Becoming A Technical Writer

A Crash Course in Getting a Job Out of College

Step 1:

Decide to explore technical writing as a career option. For me, I can date my decision to a meeting I had with my career counselor at the beginning of my college senior year. I had just finished a frustrating internship in a different field and wondered, what next? The career counselor said “I don’t know if you’ll like the idea, but maybe try tech writing?” I spent the rest of the day researching the field and found it more and more intriguing.

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Step 2:

Find a mentor. Google led me to the Society of Technical Writing (www.stc.org), its New York Metro chapter (www.stcnymetro.org), and its mentor program. For $20, tell them what you’re interested in and they’ll connect you with a mentor in that domain. A few days later, my mentor emailed me and we began talking. She told me everything I needed to know about technical writing. What thought process does a tech writer need? How could I start a portfolio? How do I get practice? She told me that a tech writer needs to explain to others how to use a software or gadget. Half of a tech writer’s job is writing. The other half is problem solving and creative thinking.

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Step 3:

Take the Tech Writing 101 course at www.stc.org/education/online-education/certificate-courses. This is the online class aspiring tech writers need to take. There are currently no equivalents at tech schools like General Assembly or Full Stack Academy. In this course you will learn more than you ever thought you could about tech writing. But be prepared to work and receive criticism, some of which may be difficult to take. The instructor is tough. She does not feed answers and she will tell you when your pieces don’t cut it. If you have experience in journalism or as an English major, you will relearn how to write. Don’t write to entertain (like I’m doing here). Write just to inform. That’s it.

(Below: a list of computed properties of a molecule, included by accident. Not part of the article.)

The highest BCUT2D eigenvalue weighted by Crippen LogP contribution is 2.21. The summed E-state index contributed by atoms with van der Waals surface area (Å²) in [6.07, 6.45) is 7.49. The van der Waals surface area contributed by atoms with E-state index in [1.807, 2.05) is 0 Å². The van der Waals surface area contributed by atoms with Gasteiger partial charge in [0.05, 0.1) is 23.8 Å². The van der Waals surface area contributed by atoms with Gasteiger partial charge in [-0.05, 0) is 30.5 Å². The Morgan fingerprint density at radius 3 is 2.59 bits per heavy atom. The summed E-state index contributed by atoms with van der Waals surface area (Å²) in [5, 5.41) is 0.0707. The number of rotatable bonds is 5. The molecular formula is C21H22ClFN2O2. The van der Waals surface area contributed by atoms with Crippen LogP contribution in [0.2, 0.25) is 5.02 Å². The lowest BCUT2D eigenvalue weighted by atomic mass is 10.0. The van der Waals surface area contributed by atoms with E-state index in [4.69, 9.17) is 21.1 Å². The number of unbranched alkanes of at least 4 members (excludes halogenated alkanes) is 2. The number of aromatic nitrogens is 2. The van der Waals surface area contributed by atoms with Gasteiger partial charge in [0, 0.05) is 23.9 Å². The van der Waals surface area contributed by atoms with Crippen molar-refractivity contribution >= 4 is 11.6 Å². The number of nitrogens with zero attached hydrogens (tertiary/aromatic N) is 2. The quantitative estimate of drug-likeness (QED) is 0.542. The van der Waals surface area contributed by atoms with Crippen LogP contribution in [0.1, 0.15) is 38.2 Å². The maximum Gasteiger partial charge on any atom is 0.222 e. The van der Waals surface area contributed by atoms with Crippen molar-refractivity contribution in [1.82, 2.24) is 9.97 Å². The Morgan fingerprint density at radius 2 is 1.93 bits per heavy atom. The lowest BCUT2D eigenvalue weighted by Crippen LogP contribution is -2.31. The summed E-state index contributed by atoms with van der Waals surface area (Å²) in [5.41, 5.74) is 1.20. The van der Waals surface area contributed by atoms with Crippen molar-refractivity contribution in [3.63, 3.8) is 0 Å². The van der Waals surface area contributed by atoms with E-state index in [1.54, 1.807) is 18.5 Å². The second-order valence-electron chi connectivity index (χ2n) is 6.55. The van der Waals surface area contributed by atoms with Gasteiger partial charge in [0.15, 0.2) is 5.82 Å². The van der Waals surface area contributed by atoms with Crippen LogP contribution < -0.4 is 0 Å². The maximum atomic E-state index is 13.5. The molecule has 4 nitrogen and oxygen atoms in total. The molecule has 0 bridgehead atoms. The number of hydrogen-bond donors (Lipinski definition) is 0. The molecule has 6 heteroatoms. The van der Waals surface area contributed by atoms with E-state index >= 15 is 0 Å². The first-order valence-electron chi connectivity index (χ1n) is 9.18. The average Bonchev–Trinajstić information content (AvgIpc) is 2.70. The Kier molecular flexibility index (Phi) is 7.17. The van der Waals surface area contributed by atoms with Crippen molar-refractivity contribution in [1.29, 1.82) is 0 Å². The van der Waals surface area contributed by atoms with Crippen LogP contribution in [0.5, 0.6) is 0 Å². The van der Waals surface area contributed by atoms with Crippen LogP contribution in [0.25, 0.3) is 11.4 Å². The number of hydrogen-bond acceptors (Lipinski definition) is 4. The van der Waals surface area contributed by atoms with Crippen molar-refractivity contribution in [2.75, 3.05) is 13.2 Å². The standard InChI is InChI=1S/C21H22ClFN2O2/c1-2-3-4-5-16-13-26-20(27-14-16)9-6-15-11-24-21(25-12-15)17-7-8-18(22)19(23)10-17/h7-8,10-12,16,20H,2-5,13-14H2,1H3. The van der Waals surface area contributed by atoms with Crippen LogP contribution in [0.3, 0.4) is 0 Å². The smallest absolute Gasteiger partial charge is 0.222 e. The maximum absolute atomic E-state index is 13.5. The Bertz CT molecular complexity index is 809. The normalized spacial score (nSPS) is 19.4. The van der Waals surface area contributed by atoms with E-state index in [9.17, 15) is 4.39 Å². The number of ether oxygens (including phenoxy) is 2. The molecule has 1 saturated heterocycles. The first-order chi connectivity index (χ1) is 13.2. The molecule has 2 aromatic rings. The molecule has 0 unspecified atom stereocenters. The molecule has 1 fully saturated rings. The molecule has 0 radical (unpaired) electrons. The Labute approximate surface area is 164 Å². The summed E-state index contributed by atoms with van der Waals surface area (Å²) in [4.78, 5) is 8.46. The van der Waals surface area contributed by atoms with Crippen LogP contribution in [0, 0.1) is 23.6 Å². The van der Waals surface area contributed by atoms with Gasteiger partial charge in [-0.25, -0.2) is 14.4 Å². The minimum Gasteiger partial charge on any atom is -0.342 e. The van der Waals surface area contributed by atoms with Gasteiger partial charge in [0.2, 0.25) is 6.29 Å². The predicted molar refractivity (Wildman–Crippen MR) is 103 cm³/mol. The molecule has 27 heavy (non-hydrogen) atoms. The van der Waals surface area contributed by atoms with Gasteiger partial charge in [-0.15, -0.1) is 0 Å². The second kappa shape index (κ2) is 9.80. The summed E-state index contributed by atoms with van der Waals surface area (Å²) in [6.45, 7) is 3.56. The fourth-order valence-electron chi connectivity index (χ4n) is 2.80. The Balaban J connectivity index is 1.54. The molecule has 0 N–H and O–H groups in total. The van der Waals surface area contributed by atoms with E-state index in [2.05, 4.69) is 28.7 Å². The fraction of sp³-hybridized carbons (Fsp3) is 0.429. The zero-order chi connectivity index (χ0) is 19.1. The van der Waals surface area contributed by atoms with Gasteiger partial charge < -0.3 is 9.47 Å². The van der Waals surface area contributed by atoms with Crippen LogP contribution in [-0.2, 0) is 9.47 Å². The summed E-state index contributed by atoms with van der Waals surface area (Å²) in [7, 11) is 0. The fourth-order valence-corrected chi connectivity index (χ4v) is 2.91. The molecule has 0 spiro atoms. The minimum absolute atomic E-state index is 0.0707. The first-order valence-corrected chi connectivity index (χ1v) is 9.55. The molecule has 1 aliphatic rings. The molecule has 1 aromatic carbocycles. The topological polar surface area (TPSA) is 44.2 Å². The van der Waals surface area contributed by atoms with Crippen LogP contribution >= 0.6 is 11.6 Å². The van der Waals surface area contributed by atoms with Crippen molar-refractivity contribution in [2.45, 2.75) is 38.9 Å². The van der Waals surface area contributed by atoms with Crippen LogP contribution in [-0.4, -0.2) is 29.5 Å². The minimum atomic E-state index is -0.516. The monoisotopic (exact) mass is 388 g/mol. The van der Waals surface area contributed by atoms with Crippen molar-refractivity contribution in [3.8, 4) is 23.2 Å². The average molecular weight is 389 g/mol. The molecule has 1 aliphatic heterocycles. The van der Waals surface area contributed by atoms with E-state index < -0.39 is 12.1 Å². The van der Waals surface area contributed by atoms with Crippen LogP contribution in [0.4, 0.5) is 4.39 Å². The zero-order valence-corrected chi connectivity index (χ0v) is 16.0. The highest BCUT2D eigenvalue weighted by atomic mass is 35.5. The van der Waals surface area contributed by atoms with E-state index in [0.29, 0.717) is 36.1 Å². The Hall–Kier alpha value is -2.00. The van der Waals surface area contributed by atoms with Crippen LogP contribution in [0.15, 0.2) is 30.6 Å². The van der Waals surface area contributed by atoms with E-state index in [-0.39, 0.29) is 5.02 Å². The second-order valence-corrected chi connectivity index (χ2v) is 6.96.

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Step 4:

Educate yourself further. Tech writers work within domains. If you want to be a medical tech writer, learn about medicine as much as you can. If you want to work in the finance industry, take a bookkeeping class. Since I am most interested in the digital world, I learned coding on www.codeacademy.com. I also learned to use softwares like Robohelp and Framemaker using free software trials and a www.lynda.com account.

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Step 5:

Create a portfolio. This is crucial, especially for beginners in the field, like me. A kid fresh out of college won’t have experience that proves to a potential employer that they can do a good job. But a portfolio can show an employer that. So make it amazing. Get programs off an open source software website like http://www.gnu.org/philosophy/free-sw.en.html. Borrow your mom’s coffee maker or your sister’s digital camera. Find programs you’re not completely familiar with. That way, you’ll have a fresh perspective, just like the people who would read the documentation. Then create sample documentation for how to use these softwares and gadgets. Vary it up with different types of pieces like feature-based documentation, step-by-step procedures, and video tutorials. Also add other types of writing like journalistic articles, essays, and blog posts. Put these up on a portfolio website similar to the one you’re reading right now. Find other tech writers to critique your work. Remember that mentor from step 2?

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Step 6:

Network, network, apply for jobs, and network some more. Going to indeed.com and applying to every tech writing job listed is great, but it’s just a start. In-person networking is crucial. Oftentimes jobs aren’t listed publicly. You have to know someone to get it. I made an account on www.meetup.com and found dozens of networking events within the tech industry. A few personal favorites include Designers + Geeks New York, Girl Develop It NYC, and Internet of Things Central. But the best meet up I’ve been to was Women Who Code, NYC. There I met a woman who told me about the Outreachy Internship Program (https://www.gnome.org/outreachy). She said that Outreachy has tech writing internships available for someone like me.

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After completing all those steps, I applied to Outreachy Mozilla and became their new tech writing intern. I am thrilled to begin my tech writing career at such a welcoming and well-known company. Keep checking this blog for updates on my tech writing adventures.

 

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